Comfort food · Restaurants · Vietnamese

Phu Quy – AYCE Vietnamese Wraps

My colleagues asked me what I was doing for the weekend. I informed them L and I were going to Phu Quy. They all chuckled and said they loved the name of the restaurant. Phu Quy is the name of an island in Vietnam, not a swear word. Mai told me to check out this place out for all-you-can-eat beef and shrimp wraps. As she’s incredibly particular with her Vietnamese food, I had to try it.

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There wasn’t any music playing during our visit. The silence in the room took me by surprise. I considered not playing a video for this post to replicate the experience but I prefer my blog with music. For this post, let’s listen to “Wrap Her Up” by Elton John.

We ordered the all-you-can-eat beef and shrimp wraps ($26.99 per person). We received a heaping platter of raw beef and shrimp, rice paper wraps, butter, vermicelli noodles, iceberg lettuce, sprouts, basil, mint, cucumber and pickled daikon and carrots. I noticed the portions of everything we received was generous.

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The vermicelli was chopped up, so you can easily pick up and distribute it evenly around. The noodles were separate and loose and not clumped together like other restaurants that serve DYO wraps.

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The shrimp and beef were not seasoned or marinated, so you have to be liberal with the dipping sauces and tray of condiments. Dipping sauces include pineapple, peanut hoison, and fish sauce. However, I recommend also making use of the hoison and hot sauce to liven up the protein. I noticed the sauces weren’t sweet like I’m use to Pho Hoang Viet, Golden Bell (Richmond) and K-Viet.

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This picture above doesn’t show accurately how much beef and shrimp we received. It was piled high and too much for us to eat. Usually at Vietnamese restaurants, I find I don’t get enough of the mint and basil. I didn’t find that problem at Phu Quy. One of the best parts of this meal were the vegetables. The pickled daikon and carrots were sweet, tart and crunchy. The mint and basil were fragrant and fresh.

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In our first attempt of cooking, we didn’t realize the grill was too hot. The owner came out to replace the grill because he said the burned remnants of food made the grill unusable. I’d like to note that we didn’t set the temperature, our server did.

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There was a bowl that’s strategically placed by the grill to capture the drippings from the grill. I didn’t realize this and when L told me not to move it, I retorted that I didn’t like it when he tells me what to do in an Asian restaurant.  He didn’t say anything until 10 minutes later, when the water leaked onto our table. Oh god, I don’t deserve such a nice man.

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The shrimp was small and you have to remove the tails yourself.  Since it’s all-you-can-eat, it’s not a big deal. The shrimp wraps were light and needed extra help from the condiment tray.

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If you want just all-you-can eat beef, the price lowers to $23.95. Beef, shrimp, squid and fish cost $27.95. per person. I think the prices Phu Quy charges is well worth it. If I bought these ingredients myself, it would be around the same amount. Also, making this at home would be time-consuming and messy to clean up afterwards.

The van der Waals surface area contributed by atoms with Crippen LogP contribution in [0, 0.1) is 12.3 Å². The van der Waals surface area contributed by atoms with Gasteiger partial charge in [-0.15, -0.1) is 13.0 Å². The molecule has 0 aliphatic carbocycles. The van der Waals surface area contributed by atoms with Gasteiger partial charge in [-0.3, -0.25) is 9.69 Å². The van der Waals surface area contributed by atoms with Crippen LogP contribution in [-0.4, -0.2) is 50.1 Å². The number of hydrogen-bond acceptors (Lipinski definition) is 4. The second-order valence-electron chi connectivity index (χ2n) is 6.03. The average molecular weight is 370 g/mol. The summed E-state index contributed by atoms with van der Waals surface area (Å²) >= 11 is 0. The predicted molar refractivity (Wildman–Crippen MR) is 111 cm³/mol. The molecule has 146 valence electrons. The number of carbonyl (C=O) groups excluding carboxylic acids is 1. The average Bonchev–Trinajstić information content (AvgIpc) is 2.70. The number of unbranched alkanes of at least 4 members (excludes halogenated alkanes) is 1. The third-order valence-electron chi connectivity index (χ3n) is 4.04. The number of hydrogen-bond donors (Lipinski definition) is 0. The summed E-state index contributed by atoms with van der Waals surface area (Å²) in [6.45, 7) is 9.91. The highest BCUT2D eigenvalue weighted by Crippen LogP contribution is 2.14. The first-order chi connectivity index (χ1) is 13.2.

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The beef was lean and thinly sliced. I preferred cooking the beef until it caramelized on the grill. The hoison sauce in the squeeze tube bottle paired best with the meat.

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When I wrapped the beef filling with the rice paper wrap, the roll dripped with the sauces. I used the lettuce to wrap around the rice paper. I’d alternate between using the lettuce and rice roll to wrap my food, and in some cases both vessels.

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The family that operates Phu Quy are kind and genuine. The female owner came out and asked if we wanted another platter of beef and shrimp. No way we said, as we were too full. L forced himself to finish the remaining meat because he didn’t want to waste it.  I asked our server if customers eat more than one plate. He responded that usually the guys would eat two plates to themselves. Once, two guys came in and ate three plates. They told the owners they would stop at three plates because they were a family business, but they could eat more.  I told our server that I felt bad leaving all the fresh vegetables. He smiled and said not to worry about it.

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I’d recommend Phu Quy for their wraps if you want something healthier and different from what your accustomed to at Vietnamese restaurants.  The food wasn’t as sweet, greasy or as saucy as Korean or Japanese BBQ restaurants. I noticed all the customers dining here spoke Vietnamese and they were eating traditional Vietnamese dishes, like steamed clay pots with steamed rice. I’d like to return to try their 7-courses of beef ($49.99 for two). As we left, we saw a table being set up for a group of ten. I can see how this restaurant would be ideal for families or group of friends. Grilling your own wraps was  a communal and social experience.